Göring was appointed Reich Master of the Hunt in 1933 and Master of the German Forests in 1934. He instituted reforms to the forestry laws and acted to protect endangered species. Around this time he became interested in Schorfheide Forest, where he set aside 100,000 acres (400 km) as a state park, which is still extant. There he built an elaborate hunting lodge, Carinhall, in memory of his first wife, Carin. By 1934, her body had been transported to the site and placed in a vault on the estate. The main lodge had a large art gallery where Göring displayed works that had been plundered from private collections and museums around Europe from 1939 onward. Göring worked closely with the Einsatzstab Reichsleiter Rosenberg (Reichsleiter Rosenberg Taskforce), an organisation tasked with the looting of artwork and cultural material from Jewish collections, libraries, and museums throughout Europe. Headed by Alfred Rosenberg, the task force set up a collection centre and headquarters in Paris. Some 26,000 railroad cars full of art treasures, furniture, and other looted items were sent to Germany from France alone. Göring repeatedly visited the Paris headquarters to review the incoming stolen goods and to select items to be sent on a special train to Carinhall and his other homes. The estimated value of his collection—numbering some 1,500 pieces—was $200 million.
Hitler was deeply concerned that Ernst Röhm, the chief of the SA, was planning a coup. Himmler and Reinhard Heydrich plotted with Göring to use the Gestapo and SS to crush the SA. Members of the SA got wind of the proposed action and thousands of them took to the streets in violent demonstrations on the night of 29 June 1934. Enraged, Hitler ordered the arrest of the SA leadership. Röhm was shot dead in his cell when he refused to commit suicide; Göring personally went over the lists of detainees—numbering in the thousands—and determined who else should be shot. At least 85 people were killed in the period of 30 June to 2 July, which is now known as the Night of the Long Knives. Hitler admitted in the Reichstag on 13 July that the killings had been entirely illegal, but claimed a plot had been under way to overthrow the Reich. A retroactive law was passed making the action legal. Any criticism was met with arrests.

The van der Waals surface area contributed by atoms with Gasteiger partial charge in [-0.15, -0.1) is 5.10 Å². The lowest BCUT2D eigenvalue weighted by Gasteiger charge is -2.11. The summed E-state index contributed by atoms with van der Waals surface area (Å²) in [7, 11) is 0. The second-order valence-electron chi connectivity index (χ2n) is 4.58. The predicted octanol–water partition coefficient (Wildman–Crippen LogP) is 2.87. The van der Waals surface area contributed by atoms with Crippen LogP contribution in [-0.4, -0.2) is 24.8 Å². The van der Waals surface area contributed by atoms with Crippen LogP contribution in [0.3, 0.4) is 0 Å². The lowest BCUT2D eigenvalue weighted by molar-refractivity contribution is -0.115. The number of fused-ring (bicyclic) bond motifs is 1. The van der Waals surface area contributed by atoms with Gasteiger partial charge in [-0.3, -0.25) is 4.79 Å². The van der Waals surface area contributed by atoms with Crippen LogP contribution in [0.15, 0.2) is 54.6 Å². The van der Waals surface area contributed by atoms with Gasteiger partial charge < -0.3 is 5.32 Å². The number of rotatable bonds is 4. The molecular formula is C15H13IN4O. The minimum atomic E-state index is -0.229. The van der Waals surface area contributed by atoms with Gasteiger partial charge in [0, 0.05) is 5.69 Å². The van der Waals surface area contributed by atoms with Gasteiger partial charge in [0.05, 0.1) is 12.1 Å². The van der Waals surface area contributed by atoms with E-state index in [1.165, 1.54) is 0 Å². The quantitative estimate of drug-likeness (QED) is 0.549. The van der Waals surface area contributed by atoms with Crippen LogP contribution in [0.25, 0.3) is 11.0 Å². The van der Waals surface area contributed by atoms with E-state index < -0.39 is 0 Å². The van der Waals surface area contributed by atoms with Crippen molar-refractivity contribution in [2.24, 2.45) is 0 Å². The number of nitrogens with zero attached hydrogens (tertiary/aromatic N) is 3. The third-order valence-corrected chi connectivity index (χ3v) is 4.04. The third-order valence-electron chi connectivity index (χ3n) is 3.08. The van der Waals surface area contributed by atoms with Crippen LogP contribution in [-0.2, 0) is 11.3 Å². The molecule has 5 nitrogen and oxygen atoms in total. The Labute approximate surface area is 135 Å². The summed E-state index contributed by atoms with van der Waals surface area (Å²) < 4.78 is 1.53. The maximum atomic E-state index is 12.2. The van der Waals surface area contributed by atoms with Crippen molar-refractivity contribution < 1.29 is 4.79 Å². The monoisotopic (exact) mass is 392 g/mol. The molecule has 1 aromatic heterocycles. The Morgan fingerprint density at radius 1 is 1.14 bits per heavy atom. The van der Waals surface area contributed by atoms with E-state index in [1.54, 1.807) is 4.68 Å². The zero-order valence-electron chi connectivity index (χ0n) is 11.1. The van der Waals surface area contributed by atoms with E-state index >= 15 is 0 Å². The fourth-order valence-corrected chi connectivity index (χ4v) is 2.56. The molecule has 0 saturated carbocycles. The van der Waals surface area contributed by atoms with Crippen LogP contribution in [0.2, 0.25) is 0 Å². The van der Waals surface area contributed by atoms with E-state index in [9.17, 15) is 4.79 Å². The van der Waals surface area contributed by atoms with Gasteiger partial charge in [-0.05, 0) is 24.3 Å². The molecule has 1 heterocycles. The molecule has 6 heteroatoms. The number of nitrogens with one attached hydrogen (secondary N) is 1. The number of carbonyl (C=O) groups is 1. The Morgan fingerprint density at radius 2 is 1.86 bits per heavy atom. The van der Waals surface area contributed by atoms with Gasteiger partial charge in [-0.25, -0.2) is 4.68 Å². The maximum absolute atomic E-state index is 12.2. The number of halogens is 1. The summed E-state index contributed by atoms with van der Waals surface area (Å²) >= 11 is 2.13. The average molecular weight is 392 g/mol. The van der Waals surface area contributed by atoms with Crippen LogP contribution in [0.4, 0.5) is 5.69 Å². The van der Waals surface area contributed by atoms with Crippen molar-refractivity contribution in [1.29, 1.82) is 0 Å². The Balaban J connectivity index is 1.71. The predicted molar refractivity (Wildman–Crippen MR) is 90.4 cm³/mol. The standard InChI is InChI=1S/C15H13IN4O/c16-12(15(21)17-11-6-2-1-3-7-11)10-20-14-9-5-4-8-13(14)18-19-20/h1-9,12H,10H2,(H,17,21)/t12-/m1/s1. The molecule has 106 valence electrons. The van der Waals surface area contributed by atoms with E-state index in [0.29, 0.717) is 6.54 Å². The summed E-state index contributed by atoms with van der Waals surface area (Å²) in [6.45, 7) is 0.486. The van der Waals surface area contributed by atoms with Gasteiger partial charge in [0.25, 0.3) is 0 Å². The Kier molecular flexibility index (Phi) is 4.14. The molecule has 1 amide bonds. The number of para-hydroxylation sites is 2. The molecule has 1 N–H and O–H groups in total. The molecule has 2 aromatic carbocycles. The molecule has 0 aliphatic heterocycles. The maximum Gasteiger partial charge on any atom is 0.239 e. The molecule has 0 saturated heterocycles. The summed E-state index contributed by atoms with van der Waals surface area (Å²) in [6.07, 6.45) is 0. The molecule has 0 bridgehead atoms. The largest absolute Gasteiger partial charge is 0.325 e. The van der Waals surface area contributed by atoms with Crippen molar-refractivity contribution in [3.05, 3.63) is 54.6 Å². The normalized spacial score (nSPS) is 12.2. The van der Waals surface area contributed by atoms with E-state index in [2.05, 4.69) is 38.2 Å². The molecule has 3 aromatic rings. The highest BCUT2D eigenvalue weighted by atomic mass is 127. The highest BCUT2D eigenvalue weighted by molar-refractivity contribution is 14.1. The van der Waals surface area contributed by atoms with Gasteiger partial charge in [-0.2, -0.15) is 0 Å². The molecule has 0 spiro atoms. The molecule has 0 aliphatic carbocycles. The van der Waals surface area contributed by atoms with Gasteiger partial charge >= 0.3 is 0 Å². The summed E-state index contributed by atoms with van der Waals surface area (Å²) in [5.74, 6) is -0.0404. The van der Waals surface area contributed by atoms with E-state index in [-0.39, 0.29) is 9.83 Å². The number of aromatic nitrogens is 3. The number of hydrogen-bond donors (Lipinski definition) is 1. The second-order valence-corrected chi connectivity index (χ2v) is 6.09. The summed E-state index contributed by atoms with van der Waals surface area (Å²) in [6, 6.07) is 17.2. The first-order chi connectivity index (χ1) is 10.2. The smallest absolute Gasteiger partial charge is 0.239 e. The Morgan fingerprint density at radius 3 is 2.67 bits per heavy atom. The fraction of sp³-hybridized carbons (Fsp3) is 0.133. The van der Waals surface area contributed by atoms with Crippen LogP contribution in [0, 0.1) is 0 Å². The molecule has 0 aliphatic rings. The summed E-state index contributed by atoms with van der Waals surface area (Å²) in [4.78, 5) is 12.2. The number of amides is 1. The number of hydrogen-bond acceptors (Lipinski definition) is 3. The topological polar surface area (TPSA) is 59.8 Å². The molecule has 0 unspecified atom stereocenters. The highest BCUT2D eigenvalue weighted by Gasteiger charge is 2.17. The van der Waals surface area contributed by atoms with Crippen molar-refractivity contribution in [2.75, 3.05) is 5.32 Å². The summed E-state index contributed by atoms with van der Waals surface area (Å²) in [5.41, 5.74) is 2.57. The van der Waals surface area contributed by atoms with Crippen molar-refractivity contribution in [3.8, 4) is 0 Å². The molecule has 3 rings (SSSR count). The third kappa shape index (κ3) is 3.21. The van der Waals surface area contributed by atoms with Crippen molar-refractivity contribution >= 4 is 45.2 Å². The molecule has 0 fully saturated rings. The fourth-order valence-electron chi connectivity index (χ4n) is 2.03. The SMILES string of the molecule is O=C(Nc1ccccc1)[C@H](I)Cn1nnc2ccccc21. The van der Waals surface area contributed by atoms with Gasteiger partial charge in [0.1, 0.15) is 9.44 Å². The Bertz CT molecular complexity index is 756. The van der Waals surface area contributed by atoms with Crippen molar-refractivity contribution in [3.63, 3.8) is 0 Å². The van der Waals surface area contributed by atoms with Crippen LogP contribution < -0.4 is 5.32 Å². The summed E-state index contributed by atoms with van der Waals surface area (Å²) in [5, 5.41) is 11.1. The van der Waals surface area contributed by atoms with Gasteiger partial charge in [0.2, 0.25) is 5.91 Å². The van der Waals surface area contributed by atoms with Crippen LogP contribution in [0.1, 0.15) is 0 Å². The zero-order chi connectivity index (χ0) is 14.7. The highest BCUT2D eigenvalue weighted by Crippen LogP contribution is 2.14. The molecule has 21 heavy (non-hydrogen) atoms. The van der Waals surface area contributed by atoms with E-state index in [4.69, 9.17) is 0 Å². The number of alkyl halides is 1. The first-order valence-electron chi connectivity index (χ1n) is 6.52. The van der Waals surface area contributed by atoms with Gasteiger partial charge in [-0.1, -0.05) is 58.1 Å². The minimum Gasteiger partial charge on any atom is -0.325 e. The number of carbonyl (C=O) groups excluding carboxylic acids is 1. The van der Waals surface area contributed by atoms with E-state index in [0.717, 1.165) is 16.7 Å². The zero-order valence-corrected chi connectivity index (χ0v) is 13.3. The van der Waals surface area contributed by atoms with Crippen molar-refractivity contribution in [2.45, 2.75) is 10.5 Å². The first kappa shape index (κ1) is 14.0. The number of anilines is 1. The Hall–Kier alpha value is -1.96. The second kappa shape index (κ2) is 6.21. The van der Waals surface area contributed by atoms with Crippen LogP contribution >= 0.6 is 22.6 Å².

Joseph Goebbels and Himmler were far more antisemitic than Göring, who mainly adopted that attitude because party politics required him to do so. His deputy, Erhard Milch, had a Jewish parent. But Göring supported the Nuremberg Laws of 1935, and later initiated economic measures unfavourable to Jews. He required the registration of all Jewish property as part of the Four Year Plan, and at a meeting held after Kristallnacht was livid that the financial burden for the Jewish losses would have to be made good by German-owned insurance companies. He proposed that the Jews be fined one billion marks.
During a cabinet meeting in September 1936, Göring and Hitler announced that the German rearmament programme must be sped up. On 18 October, Hitler named Göring as Plenipotentiary of the Four Year Plan to undertake this task. Göring created a new organisation to administer the Plan and drew the ministries of labour and agriculture under its umbrella. He bypassed the economics ministry in his policy-making decisions, to the chagrin of Hjalmar Schacht, the minister in charge. Huge expenditures were made on rearmament, in spite of growing deficits. Schacht resigned on 8 December 1937, and Walther Funk took over the position, as well as control of the Reichsbank. In this way, both of these institutions were brought under Göring's control under the auspices of the Four Year Plan. In July 1937, the Reichswerke Hermann Göring was established under state ownership – though led by Göring – with the aim of boosting steel production beyond the level which private enterprise could economically provide.